In the role of Hilarion, Yann Bridard (ignore that), Stéphane Elizabé and Karl Paquette. The latter is labouring under the disadvantage of being a great beauty, and that makes it hard - at least for this writer - to take him seriously. However, M. Paquette can, from time to time, come up with a surprise, and his Hilarion was quite vivid, even shewing a flash of invention. Our leading Hilarion remains Stéphane Elizabé, who has the theatrical intelligence to avoid what has been called "a debilitating sense of irony", one that would turn the role into a comic-strip character like Mlle. Agnès Letestu's Giselle.
In the 19th Century, Act One belonged to Hilarion ! It was - and should be - a major role.
As for instructing choreography, M. Bart (or his assistants ?), know one dynamic alone - FORTISSIMO. Might one not keep fortissimo up one's sleeve for a five-alarm emergency ?
Ask a foolish question, get a foolish answer ! Alarm sirens fill the air, as the corps de ballet tears into every step as though dancing a frenzied solo. One cannot effectively marshal thirty or so people in that mode, and so we part company with the music - regularly. Thanks to jetés large as a shark's mawl, the men on the outer spoke of the Great Wheel in Act One (scene of the Harvest Queen) are flung about like ragdolls.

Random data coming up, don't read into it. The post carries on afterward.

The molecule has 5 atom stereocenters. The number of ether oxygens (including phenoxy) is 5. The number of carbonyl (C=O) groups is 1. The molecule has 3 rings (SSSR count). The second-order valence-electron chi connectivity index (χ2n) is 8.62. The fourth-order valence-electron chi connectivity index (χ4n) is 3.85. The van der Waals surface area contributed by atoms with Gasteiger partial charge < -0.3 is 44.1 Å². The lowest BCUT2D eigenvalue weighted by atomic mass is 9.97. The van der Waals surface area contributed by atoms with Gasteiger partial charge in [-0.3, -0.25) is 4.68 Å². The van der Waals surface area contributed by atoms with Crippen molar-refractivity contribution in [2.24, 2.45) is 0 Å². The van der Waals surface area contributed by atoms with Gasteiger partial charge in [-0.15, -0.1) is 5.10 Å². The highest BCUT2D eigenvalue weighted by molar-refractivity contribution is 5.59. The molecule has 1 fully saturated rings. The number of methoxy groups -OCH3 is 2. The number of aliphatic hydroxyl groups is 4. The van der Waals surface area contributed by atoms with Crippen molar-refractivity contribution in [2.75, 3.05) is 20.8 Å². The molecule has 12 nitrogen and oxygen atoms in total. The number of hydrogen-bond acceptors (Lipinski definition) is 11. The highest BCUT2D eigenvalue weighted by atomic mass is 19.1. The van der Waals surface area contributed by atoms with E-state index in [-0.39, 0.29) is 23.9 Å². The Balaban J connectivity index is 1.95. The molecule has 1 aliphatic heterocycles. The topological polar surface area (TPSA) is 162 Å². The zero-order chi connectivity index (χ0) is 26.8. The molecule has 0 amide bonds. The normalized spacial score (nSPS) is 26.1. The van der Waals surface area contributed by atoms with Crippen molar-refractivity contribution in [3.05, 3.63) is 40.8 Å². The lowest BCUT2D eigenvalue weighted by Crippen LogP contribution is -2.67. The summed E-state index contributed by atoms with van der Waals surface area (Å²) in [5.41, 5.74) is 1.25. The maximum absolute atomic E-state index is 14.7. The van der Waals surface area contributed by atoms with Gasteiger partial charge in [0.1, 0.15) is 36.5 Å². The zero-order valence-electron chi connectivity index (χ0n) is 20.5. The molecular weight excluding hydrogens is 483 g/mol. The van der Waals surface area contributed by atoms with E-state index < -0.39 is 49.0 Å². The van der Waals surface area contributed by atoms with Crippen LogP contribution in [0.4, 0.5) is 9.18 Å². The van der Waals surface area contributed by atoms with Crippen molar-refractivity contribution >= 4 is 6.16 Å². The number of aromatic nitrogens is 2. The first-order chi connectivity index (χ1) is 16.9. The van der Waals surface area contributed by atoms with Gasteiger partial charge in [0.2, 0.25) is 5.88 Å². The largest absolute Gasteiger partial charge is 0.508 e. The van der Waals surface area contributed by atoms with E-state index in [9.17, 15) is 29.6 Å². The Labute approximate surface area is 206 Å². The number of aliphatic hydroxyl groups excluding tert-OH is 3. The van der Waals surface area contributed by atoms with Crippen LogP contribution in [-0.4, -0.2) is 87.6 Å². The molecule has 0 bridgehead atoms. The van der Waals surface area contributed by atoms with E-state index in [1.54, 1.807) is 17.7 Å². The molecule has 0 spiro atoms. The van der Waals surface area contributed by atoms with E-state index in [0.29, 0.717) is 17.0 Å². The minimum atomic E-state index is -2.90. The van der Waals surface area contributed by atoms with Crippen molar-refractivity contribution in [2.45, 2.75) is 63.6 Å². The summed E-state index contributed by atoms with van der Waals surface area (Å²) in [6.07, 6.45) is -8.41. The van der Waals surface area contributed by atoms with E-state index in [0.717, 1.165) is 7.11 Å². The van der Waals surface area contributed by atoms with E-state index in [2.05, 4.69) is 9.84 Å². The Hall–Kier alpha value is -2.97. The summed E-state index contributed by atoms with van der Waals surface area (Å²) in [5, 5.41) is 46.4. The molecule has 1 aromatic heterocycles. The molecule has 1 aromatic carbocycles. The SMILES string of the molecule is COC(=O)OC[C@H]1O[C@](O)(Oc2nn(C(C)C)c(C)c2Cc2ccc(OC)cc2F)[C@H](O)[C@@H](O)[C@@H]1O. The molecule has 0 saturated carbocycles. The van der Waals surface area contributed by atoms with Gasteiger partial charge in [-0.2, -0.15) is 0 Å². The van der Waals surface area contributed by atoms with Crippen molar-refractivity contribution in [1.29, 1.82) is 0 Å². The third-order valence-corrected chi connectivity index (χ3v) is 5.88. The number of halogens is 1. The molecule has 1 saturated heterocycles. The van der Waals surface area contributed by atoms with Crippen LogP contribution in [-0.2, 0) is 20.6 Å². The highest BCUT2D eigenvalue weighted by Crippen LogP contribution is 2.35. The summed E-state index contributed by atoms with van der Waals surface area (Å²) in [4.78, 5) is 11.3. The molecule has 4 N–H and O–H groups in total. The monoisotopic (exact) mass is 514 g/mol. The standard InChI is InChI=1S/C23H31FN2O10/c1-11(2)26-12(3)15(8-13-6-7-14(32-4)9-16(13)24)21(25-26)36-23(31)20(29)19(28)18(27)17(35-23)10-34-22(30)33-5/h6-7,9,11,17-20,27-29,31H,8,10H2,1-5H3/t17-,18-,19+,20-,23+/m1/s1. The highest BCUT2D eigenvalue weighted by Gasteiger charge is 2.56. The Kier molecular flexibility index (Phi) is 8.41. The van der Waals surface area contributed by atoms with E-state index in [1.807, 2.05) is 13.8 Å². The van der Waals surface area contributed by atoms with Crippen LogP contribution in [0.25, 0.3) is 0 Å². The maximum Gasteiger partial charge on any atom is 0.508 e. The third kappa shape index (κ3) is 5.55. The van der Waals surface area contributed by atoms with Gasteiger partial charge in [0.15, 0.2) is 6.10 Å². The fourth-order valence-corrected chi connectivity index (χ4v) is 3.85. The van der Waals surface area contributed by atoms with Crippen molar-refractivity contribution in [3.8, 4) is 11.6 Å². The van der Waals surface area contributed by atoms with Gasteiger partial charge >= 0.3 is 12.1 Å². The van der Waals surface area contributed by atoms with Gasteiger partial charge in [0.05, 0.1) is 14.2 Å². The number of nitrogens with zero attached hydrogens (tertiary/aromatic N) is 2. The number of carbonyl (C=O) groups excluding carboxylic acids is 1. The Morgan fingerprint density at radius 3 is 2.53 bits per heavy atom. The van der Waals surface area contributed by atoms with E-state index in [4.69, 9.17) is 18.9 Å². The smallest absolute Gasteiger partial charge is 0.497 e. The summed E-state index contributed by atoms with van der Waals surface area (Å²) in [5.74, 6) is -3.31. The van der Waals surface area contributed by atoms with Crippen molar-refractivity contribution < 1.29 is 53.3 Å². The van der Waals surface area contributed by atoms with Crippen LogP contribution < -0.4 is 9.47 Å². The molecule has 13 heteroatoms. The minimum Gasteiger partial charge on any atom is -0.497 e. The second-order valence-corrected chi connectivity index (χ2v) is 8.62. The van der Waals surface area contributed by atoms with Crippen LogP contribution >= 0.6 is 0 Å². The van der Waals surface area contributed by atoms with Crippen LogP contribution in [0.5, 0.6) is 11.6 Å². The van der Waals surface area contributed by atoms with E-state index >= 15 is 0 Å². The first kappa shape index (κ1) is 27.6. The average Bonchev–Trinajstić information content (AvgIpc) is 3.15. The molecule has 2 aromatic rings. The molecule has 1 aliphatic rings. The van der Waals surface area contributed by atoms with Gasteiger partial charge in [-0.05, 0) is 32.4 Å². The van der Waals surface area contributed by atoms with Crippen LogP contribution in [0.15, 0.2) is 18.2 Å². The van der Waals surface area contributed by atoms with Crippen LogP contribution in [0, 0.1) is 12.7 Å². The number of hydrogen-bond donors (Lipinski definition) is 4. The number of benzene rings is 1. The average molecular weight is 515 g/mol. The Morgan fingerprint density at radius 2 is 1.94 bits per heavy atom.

Should one blame the corps de ballet ? No, no and no. They have been instructed, carefully instructed, to do this.
The theatre was packed to the rafters for all three performances by Alina Cojocaru, the Romanian star of Covent Garden, invited to dance Giselle at Paris this month with Manuel Legris as Albrecht.
That is what the Vestris editors wrote in July 2002.
"Ross Stretton has in his hands the future of a person who, by normal standards, would be termed a genius. The girl needs help with certain aspects of her technique, or her career may be cut off by injury. Let him take care that considerations of business and international prestige do not lead to yet another singular talent being burnt out by the age of 25. The ballet world has seen more than enough of that in recent years."
Less than two years later, one observes, with some bitterness, that Alina Cojocaru needs to rest. Her feet have given way, her technique is slipping badly, while the overall impression is one of a girl exhausted both in mind and body.